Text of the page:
Transit systems can also realize efficiency gains similar to going fare-free with specific adjustments. Allowing off-board fare collection and thus all-door boarding were found to reduce dwell times on New York’s Select Bus Service by 40%. Agencies can also save money by scaling back fare enforcement whose effectiveness is dubious and that perpetuate inequities.
A good way to reduce fare evasion and reduce headaches for riders is to make ticketing simpler. Weekly, monthly, or even yearly passes can reduce the cost barrier of individual trips, growing ridership and making paying for transit easier. This is how many European metros organize their transit, and WMATA is making progress since last year’s Bus Transformation Project with new weekly and monthly passes, but riders still need to purchase a separate pass to access neighboring systems such as ART. Passes on the scale of Vienna’s €365 ticket could be the next step. Employers or universities purchasing these passes for their workers and students can further reduce the burden on individuals.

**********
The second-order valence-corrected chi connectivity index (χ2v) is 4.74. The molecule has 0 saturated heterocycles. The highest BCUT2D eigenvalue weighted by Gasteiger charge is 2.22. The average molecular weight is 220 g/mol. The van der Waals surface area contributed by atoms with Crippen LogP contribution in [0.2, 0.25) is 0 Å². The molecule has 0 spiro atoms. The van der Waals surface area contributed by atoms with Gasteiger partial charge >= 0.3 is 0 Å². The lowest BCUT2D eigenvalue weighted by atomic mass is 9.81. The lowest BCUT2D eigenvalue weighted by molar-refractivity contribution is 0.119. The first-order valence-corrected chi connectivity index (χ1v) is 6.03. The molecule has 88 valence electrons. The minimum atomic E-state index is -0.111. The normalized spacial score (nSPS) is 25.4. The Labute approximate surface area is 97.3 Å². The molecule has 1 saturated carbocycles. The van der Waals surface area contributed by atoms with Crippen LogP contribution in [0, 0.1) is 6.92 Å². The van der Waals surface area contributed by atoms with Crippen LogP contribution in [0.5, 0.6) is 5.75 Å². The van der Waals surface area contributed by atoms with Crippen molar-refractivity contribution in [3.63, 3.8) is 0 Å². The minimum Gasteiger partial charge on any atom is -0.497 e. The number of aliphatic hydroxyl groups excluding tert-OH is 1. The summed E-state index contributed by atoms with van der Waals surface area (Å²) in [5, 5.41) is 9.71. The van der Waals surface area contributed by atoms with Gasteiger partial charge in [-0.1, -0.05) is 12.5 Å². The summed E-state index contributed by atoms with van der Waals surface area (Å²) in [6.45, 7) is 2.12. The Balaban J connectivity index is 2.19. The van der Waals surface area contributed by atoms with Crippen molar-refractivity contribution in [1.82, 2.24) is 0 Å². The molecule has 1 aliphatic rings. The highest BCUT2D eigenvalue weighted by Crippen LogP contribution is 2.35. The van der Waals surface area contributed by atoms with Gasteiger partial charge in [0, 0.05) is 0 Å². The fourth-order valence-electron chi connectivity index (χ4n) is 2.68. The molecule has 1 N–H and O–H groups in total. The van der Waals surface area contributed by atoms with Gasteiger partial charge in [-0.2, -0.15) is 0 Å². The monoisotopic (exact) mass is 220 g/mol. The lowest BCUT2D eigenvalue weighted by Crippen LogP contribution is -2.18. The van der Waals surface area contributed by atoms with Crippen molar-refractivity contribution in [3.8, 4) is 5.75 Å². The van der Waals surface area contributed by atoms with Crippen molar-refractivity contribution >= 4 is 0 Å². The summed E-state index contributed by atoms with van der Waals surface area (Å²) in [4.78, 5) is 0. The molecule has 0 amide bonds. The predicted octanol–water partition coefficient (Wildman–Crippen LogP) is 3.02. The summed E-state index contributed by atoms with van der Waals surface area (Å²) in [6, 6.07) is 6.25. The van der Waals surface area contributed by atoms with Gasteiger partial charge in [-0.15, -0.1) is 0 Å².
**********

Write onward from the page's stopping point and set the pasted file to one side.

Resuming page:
Transit passes and integrated fares “bundle” the costs of transit, encouraging ridership by reducing the cost of individual trips. This tactic is the inverse of the highly effective “unbundling” TDM strategy where drivers are required to pay for parking and other costs of car travel separately. Separating monthly parking fees from rent and charging for parking daily instead of monthly both encourage non-car travel by confronting drivers with the true cost of the journey every time.
Its possible to create an equitable and efficient transit system all at once. While eliminating transit fares can achieve some policy goals, in major metro areas its expensive and politically challenging. However, we can achieve the goals promised by free transit through targeted fare subsidies, bundling transit costs, and improving transit service. One day eliminating user fees from transit may be desirable, but there are many interim changes and service improvements that can be prioritized before abolishing fares entirely.